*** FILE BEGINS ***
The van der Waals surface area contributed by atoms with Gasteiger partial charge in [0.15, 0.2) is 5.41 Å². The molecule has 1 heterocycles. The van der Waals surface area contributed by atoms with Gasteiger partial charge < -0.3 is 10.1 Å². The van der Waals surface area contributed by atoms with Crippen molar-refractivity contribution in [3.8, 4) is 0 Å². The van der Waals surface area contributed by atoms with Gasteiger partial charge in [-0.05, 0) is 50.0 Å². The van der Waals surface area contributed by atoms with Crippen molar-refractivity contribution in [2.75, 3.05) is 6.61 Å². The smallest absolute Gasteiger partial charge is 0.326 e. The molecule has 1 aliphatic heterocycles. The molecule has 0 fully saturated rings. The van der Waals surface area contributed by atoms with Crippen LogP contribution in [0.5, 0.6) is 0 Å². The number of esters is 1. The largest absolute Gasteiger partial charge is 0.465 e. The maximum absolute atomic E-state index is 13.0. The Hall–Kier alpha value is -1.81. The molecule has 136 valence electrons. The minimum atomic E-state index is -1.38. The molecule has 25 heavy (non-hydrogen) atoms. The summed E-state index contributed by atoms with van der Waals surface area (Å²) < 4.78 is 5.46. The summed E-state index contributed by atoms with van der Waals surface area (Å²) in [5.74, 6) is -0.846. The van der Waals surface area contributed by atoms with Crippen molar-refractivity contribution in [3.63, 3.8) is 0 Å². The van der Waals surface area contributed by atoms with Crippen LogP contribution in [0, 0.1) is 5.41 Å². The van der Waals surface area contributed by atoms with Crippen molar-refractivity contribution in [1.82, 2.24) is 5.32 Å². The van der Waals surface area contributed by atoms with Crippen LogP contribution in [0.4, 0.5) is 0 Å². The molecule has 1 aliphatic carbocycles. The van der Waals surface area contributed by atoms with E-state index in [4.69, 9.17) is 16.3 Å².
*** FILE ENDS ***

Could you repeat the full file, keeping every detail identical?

The van der Waals surface area contributed by atoms with Gasteiger partial charge in [0.15, 0.2) is 5.41 Å². The molecule has 1 heterocycles. The van der Waals surface area contributed by atoms with Gasteiger partial charge < -0.3 is 10.1 Å². The van der Waals surface area contributed by atoms with Crippen molar-refractivity contribution in [3.8, 4) is 0 Å². The van der Waals surface area contributed by atoms with Gasteiger partial charge in [-0.05, 0) is 50.0 Å². The van der Waals surface area contributed by atoms with Crippen molar-refractivity contribution in [2.75, 3.05) is 6.61 Å². The smallest absolute Gasteiger partial charge is 0.326 e. The molecule has 1 aliphatic heterocycles. The molecule has 0 fully saturated rings. The van der Waals surface area contributed by atoms with Crippen LogP contribution in [0.5, 0.6) is 0 Å². The number of esters is 1. The largest absolute Gasteiger partial charge is 0.465 e. The maximum absolute atomic E-state index is 13.0. The Hall–Kier alpha value is -1.81. The molecule has 136 valence electrons. The minimum atomic E-state index is -1.38. The molecule has 25 heavy (non-hydrogen) atoms. The summed E-state index contributed by atoms with van der Waals surface area (Å²) < 4.78 is 5.46. The summed E-state index contributed by atoms with van der Waals surface area (Å²) in [5.74, 6) is -0.846. The van der Waals surface area contributed by atoms with Crippen molar-refractivity contribution in [3.63, 3.8) is 0 Å². The van der Waals surface area contributed by atoms with Crippen LogP contribution in [0, 0.1) is 5.41 Å². The van der Waals surface area contributed by atoms with Crippen molar-refractivity contribution in [1.82, 2.24) is 5.32 Å². The van der Waals surface area contributed by atoms with Crippen LogP contribution in [0.4, 0.5) is 0 Å². The molecule has 1 aliphatic carbocycles. The van der Waals surface area contributed by atoms with E-state index in [4.69, 9.17) is 16.3 Å².